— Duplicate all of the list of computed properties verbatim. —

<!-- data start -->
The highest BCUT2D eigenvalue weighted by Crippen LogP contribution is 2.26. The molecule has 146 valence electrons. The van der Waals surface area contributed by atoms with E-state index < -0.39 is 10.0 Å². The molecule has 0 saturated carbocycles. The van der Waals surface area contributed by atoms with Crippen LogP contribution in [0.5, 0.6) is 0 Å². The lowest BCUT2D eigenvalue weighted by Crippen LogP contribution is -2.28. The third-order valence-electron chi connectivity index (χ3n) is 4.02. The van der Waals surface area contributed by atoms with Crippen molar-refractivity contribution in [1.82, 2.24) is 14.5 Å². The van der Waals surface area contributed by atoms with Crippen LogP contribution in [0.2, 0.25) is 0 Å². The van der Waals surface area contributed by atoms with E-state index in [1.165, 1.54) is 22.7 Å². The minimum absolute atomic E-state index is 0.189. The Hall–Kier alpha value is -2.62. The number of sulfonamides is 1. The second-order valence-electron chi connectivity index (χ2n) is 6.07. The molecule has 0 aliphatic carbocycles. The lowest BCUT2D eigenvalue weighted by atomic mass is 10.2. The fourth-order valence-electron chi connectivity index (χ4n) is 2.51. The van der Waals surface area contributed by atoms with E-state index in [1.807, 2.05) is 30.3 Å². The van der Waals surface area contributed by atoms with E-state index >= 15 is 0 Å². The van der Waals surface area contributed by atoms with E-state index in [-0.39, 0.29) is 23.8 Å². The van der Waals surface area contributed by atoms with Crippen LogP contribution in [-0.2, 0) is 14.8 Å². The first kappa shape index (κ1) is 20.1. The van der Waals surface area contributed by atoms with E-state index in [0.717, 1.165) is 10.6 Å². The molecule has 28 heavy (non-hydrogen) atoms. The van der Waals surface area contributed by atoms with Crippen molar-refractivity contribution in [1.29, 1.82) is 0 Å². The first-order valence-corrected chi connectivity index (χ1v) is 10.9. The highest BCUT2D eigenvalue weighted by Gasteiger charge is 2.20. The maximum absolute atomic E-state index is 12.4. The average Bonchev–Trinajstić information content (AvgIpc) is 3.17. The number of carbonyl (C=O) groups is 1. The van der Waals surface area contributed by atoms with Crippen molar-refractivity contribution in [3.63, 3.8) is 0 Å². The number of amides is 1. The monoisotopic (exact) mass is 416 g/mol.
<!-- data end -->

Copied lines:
The highest BCUT2D eigenvalue weighted by Crippen LogP contribution is 2.26. The molecule has 146 valence electrons. The van der Waals surface area contributed by atoms with E-state index < -0.39 is 10.0 Å². The molecule has 0 saturated carbocycles. The van der Waals surface area contributed by atoms with Crippen LogP contribution in [0.5, 0.6) is 0 Å². The lowest BCUT2D eigenvalue weighted by Crippen LogP contribution is -2.28. The third-order valence-electron chi connectivity index (χ3n) is 4.02. The van der Waals surface area contributed by atoms with Crippen molar-refractivity contribution in [1.82, 2.24) is 14.5 Å². The van der Waals surface area contributed by atoms with Crippen LogP contribution in [0.2, 0.25) is 0 Å². The van der Waals surface area contributed by atoms with E-state index in [1.165, 1.54) is 22.7 Å². The minimum absolute atomic E-state index is 0.189. The Hall–Kier alpha value is -2.62. The number of sulfonamides is 1. The second-order valence-electron chi connectivity index (χ2n) is 6.07. The molecule has 0 aliphatic carbocycles. The lowest BCUT2D eigenvalue weighted by atomic mass is 10.2. The fourth-order valence-electron chi connectivity index (χ4n) is 2.51. The van der Waals surface area contributed by atoms with E-state index in [1.807, 2.05) is 30.3 Å². The van der Waals surface area contributed by atoms with E-state index >= 15 is 0 Å². The van der Waals surface area contributed by atoms with E-state index in [-0.39, 0.29) is 23.8 Å². The van der Waals surface area contributed by atoms with Crippen LogP contribution in [-0.2, 0) is 14.8 Å². The first kappa shape index (κ1) is 20.1. The van der Waals surface area contributed by atoms with E-state index in [0.717, 1.165) is 10.6 Å². The molecule has 28 heavy (non-hydrogen) atoms. The van der Waals surface area contributed by atoms with Crippen molar-refractivity contribution in [1.29, 1.82) is 0 Å². The first-order valence-corrected chi connectivity index (χ1v) is 10.9. The highest BCUT2D eigenvalue weighted by Gasteiger charge is 2.20. The maximum absolute atomic E-state index is 12.4. The average Bonchev–Trinajstić information content (AvgIpc) is 3.17. The number of carbonyl (C=O) groups is 1. The van der Waals surface area contributed by atoms with Crippen molar-refractivity contribution in [3.63, 3.8) is 0 Å². The number of amides is 1. The monoisotopic (exact) mass is 416 g/mol.